ICT4D Crash Course
"We live in a rapidly evolving age, where technology can either be used to solve human rights problems or misused to erode human rights." — Zeid Ra'ad Al Hussein, UN High Commissioner for Human Rights
ICT4D stands for ‘Information and Communication Technologies for Development’.
It is an academic sub-discipline of ICT and international development. ICT4D is also used as an umbrella term used to refer to projects and activities that use ICT for social good.
There are many projects, activities, initiatives, and interventions that can be considered 'ICT4D'.
ICT4D is a cross-disciplinary field. It incorporates concepts, principles, and vocabulary from a variety of related fields.
Those new to the ICT4D space will find a great deal of jargon and 'fuzzy' definitions to try and untangle.
A helpful lens
In fact, it’s the case that many ICT4D efforts are not aware that they are using ICT4D. They are simply solving a local problem through digital technologies.
We use ICT4D because it can be a helpful way to help look at different projects through the same lens.
This can be a challenge, as ICT4D-related projects are often quite varied. One project focuses on nutrition, while another focuses on databases. One on geospatial systems, another on digital literacy.
To make matters even more complicated, we sometimes focus too much on ICT4D and too little on the outcome we desire in the first place.
ICT4D vs. water
Sometimes the choice to invest in digital technologies does not seem like it should be a priority.
Why invest in digital technologies rather than, say, a water well to allow access to clean water?
It's a good question—and often, it helps all types of projects to ask questions in this way.
But it's often a false choice.
We need to invest in both—differently.
Sustainable development requires water development and digital development. They go hand-in-hand in making effective use of available resources.
IT, ICT, ICT4D, and Digital Development
ICT4D is distinct from IT.
'IT' is often considered “hard” technology—hardware, code, systems administration, server maintenance, and IT assets like computers, workstations, and the back-end of digital tools.
'ICT' is generally "soft" technology—the designing and managing of digital strategies, content and digital processes, and project programming.
'ICT4D' (remember, (Information and Communication Technologies)) then is simply extending 'ICT' into the Development or 'social good' space, where it either functions as a means unto itself (digital literacy, mobile data, computer programming), or as a cross-sector 'catalyst' to improve and effect outcomes in other sectors (education, agriculture, finance).
ICT4D focuses on people
One very important feature of ICT4D as an area of focus is that it looks at all technologies, information, data, and communications through the lens of how it affects people
Rather than simply looking at the diffusion of a technology or innovation on its own merits or what it has the potential of affecting, ICT4D holds the end-user or person as the focus.
Often, the ICT4D professionals and scholars are the most skeptical of a given technological innovation or novel approach because of this important stance!
Access to digital tools opens up a world of exploration, support, and opportunity. For those with access—they find doors open to them. They can improve their education, find job opportunities, and use online services.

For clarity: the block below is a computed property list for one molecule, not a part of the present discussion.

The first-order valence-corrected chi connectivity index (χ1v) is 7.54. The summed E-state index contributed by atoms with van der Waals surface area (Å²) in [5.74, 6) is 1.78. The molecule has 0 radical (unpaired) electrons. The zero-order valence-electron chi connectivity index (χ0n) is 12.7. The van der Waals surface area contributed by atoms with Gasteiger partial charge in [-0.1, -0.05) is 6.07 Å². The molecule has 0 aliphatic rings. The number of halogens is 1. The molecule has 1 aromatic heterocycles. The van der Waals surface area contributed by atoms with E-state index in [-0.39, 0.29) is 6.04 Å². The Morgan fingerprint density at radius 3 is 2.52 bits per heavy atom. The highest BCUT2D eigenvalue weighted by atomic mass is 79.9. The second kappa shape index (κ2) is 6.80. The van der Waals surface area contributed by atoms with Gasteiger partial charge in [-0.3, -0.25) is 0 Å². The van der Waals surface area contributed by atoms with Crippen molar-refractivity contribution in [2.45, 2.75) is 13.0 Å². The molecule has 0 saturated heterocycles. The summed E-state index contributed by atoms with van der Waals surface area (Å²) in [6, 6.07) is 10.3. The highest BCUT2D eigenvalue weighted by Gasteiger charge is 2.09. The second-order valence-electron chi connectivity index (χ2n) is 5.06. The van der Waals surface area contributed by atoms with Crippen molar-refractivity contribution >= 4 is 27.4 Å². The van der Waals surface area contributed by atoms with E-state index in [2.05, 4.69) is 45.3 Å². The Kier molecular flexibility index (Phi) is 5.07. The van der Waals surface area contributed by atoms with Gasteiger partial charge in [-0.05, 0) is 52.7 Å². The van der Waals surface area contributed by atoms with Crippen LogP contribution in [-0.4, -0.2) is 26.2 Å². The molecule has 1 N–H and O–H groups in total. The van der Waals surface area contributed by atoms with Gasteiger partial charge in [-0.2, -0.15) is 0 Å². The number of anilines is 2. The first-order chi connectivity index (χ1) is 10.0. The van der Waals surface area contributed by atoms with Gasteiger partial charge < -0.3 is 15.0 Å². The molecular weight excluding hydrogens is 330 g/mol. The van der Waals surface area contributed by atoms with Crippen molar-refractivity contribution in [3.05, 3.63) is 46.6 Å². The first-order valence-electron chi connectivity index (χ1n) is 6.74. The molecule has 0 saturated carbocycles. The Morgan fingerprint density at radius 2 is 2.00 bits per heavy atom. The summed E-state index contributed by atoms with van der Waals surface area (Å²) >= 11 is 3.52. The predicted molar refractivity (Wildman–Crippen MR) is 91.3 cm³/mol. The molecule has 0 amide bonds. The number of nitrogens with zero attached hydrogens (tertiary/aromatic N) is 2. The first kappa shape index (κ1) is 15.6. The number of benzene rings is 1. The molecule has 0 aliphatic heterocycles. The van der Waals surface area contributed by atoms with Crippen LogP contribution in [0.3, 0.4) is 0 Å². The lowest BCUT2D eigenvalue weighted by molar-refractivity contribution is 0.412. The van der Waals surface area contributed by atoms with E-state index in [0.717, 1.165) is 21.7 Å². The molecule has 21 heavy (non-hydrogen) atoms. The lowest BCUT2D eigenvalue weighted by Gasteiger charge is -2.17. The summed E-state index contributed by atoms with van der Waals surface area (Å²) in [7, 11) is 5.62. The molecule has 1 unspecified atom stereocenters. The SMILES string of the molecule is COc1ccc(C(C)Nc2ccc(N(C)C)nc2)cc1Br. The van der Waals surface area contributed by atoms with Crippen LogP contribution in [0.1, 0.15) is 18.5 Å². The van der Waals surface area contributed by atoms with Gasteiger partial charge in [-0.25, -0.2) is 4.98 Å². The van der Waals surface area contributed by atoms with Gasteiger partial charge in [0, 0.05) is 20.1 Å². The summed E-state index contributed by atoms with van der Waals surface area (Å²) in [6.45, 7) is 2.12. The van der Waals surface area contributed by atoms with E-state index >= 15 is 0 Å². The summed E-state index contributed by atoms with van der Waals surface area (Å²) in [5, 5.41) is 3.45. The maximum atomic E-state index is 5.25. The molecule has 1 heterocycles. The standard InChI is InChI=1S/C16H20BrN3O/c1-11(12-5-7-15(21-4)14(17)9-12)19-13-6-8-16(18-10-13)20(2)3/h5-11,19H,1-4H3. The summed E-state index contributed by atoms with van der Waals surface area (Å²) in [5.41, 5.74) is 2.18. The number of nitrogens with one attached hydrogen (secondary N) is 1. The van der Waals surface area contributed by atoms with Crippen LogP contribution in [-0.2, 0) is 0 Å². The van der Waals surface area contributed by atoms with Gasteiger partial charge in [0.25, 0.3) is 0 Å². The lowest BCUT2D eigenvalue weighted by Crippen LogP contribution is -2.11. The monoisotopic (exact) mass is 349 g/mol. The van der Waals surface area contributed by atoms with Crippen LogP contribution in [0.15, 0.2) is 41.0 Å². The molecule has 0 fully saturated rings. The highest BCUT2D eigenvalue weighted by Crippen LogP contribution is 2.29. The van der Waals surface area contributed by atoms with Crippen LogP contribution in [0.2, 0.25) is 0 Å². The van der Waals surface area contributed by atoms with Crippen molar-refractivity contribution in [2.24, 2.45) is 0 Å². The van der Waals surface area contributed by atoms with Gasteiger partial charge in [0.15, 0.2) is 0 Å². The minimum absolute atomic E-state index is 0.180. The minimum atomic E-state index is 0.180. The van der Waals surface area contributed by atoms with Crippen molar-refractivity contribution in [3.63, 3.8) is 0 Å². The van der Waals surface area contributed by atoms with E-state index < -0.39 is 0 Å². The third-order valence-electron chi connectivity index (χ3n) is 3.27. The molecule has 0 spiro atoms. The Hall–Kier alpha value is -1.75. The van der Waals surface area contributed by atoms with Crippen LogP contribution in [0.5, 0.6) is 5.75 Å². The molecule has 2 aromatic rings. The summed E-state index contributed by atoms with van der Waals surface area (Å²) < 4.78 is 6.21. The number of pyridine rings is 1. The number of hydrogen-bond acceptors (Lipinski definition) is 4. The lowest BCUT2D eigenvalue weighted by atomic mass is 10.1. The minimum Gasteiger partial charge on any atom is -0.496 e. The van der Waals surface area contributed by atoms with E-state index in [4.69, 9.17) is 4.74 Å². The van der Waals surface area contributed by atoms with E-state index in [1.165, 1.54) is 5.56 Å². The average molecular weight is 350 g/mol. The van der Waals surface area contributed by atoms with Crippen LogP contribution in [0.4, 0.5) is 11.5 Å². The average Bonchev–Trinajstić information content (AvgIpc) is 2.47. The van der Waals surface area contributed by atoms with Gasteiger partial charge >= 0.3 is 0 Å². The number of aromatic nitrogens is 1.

But for many in the world, these tools are inaccessible.
Until very recently, "inaccessible" assumed physical accessibility. Phone connectivity was a luxury, and computers were bulky and expensive. Infrastructure for these tools were geographically limited, and services were costly.
Times have changed. Mobile phone networks have diffused across the globe. Computers have both become cheaper and more portable. Smartphones have become an essential personal computing device.
'Accessible' no longer means 'unavailable'. It has taken on a broader, more nuanced meaning.
There is accessibility by literacy, culture, income, sex, race, etc.
And it's not as simple as an on-off switch—accessibility exists on a spectrum, and intersects in a variety of ways. For example, a poor female farmer might make digital tools less accessible.
Less access means less participation in the digital economy.
Economic, social and political life in the 21st century will be increasingly digital, and those without access ICTs will be increasingly excluded.
Those excluded will find it harder and harder to bridge that gap alone.
The digital divide
The gulf between the technology ‘haves’ and ‘have nots’ has is the ‘digital divide.' It is the social and economic inequality that exists with both access to and use of digital technologies.
The digital divide is not simply the digital inequality between rich and poor countries. It is a proxy term for disparities in geography, status, generation, race, and gender.
Individuals, organizations, communities, and countries must work together to bridge this digital divide.
The goal is not to 'bridge the digital divide' for its own sake, rather to narrow inequality through societies and communities more generally, but to use the digital divide as a frame of reference for action.
Participating in today’s modern digital ecosystem is not a luxury—it is a global necessity.
We must work to make digital tools accessible and useful for people. We must make benefit as many lives as possible.
One thing that separates ICT4D from say, a more straightforward approach to IT interventions is the explicit focus on impact on people, and in ensuring that the primary focus of any intervention is placed squarely on the well-being of the target group.
ICT4D places emphasis on participation, improvisation, flexibility, learning and local capacity.
The successful ICT4D initiatives are not developed in a laboratory. Rather, they are designed together with the communities or designed directly by them, within those communities.